Are you wondering what Method Acting is all about? Here you'll find basic online acting classes on the acting method developed by Lee Strasberg and practiced at the Actors Studio and many film schools in Los Angeles.
You'll also find out what to expect from a method class, along with sample exercises and other information to help you decide if this is one of the acting techniques you want to study.
1) What is "The Method"?
Lee Strasberg's Method is derived from the work of Stanislavski and his own work at the Group Theatre and The Actors Studio. Its main goal is to help the actor create real thoughts and emotions under imaginary circumstances. "The Method" is one of the most popular acting techniques around, and was the method of choice for film and television actors in Hollywood. You can study Lee Strasberg's method at the Lee Strasberg Theatre Institute in New York and Los Angeles.
Here are the basics of this acting method:
Lee Strasberg was convinced that a relaxed actor can enter a role and focus on a scene much more than an actor who is tense, so removing tension from the body is a big part of this acting technique. Actors concentrate on one part of their body at a time, moving and releasing it until it is free from tension.
Sense Memory and Concentration
Method actors use sense memory to connect to the given circumstances of the play - or movie - and their characters. Have you ever smelled or tasted something that brought you back to a time in your life where that smell was present or where you tasted that same food? That's what sense memory is all about.
Actors use their senses to recreate an experience, like being in the rain or feeling sick. Beginners work on simple exercises like the feeling of drinking coffee, while more advanced students learn to combine several sense memories at a time to create a character.
Method actors use sense memory to explore a range of experiences. For example, the place exercise has actors create a place for their characters through what they see, hear, touch, smell and taste. One very popular exercise for working on emotional scenes is the personal object exercise, where a student uses his or her senses to explore an object that has great emotional value to them. Another helpful Lee Strasberg exercise is the private moment, which allows actors to feel private in public and avoid stage fear by re-creating that experience through their senses.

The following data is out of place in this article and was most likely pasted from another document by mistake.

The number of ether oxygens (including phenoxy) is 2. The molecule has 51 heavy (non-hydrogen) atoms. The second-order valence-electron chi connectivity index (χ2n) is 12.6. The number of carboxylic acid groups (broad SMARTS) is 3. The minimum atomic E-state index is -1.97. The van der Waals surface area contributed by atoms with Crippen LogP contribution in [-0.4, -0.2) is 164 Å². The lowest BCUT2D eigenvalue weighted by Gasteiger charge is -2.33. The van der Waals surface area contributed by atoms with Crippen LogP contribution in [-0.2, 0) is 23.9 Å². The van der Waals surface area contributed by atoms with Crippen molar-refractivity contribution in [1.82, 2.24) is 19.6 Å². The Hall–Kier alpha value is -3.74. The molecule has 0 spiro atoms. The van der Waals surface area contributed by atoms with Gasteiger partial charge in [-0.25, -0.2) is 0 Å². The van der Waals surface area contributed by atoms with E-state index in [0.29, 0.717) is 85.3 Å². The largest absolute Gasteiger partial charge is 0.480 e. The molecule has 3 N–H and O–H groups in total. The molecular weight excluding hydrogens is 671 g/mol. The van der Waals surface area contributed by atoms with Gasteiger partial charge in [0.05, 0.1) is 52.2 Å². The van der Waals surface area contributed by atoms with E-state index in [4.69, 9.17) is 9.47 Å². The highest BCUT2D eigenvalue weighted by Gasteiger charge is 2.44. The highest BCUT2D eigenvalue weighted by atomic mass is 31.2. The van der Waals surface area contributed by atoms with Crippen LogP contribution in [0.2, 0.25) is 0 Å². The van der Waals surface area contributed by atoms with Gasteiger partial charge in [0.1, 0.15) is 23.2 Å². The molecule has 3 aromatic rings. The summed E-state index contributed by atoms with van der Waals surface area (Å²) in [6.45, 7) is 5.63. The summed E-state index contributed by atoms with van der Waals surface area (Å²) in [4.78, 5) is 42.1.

The method acting exercises that involve sense memory are particularly useful to film actors who need to recreate the same emotions take after take.
In The Method, actors can use their own experiences to connect with their character's emotional state. In order to do that, method actors use sense memory to recall an emotional memory from their past. For example, if an actor is trying to connect with a character who feels loss, they will try to recall an experience from their past when they felt loss by re-creating what they saw, tasted, smelled, heared and touched that day.
Emotional memory work is not for beginners in The Method. Many actors feel overwhelmed at first by the emotions they experience with this exercise, so it requires the guidance of a trained teacher and experience with simpler sense memory exercises.
Once an actor has worked on an emotional memory long enough, they can connect with it very quickly as a simple smell or sound can trigger it.
One of the strangest things you'll see in Method acting class is actors walking around the classroom as animals. Lee Strasberg's animal exercise is a very useful tool for actors to explore their characters. Students spend some time watching the animal, then recreate not only how the animal moves, but it interracts with the outside world through its five senses. Actors use sense memory to explore what the animal sees, smells, hears, etc. Eventually, the actor stands his animal up and start to incorporate it with his human character.
Script Analysis and Scene Work
Method acting is not just about sense memory. Actors learn how to break down a script, look for character clues and find the objective of a scene. Students learn to explore a part through improv techniques and substitutions, where actors substitute a relationship in the play for a relationship they have in real life, helping them relate to the conflict and their scene partner.
Other Method Acting Exercises
Lee Strasberg was focused on solving acting blocks and actor problems, which led him to develop a lot of unique exercises that do just that. The most popular are the moment-to-moment exercise, which helps the actor get out of his head and be in the moment, and the song-and-dance exercise, which helps the actor breaks habits.Continue your method acting online acting class to know what to expect from a method class and discover sample Lee Strasberg acting exercises.
... or read about one of the other acting techniques out there.
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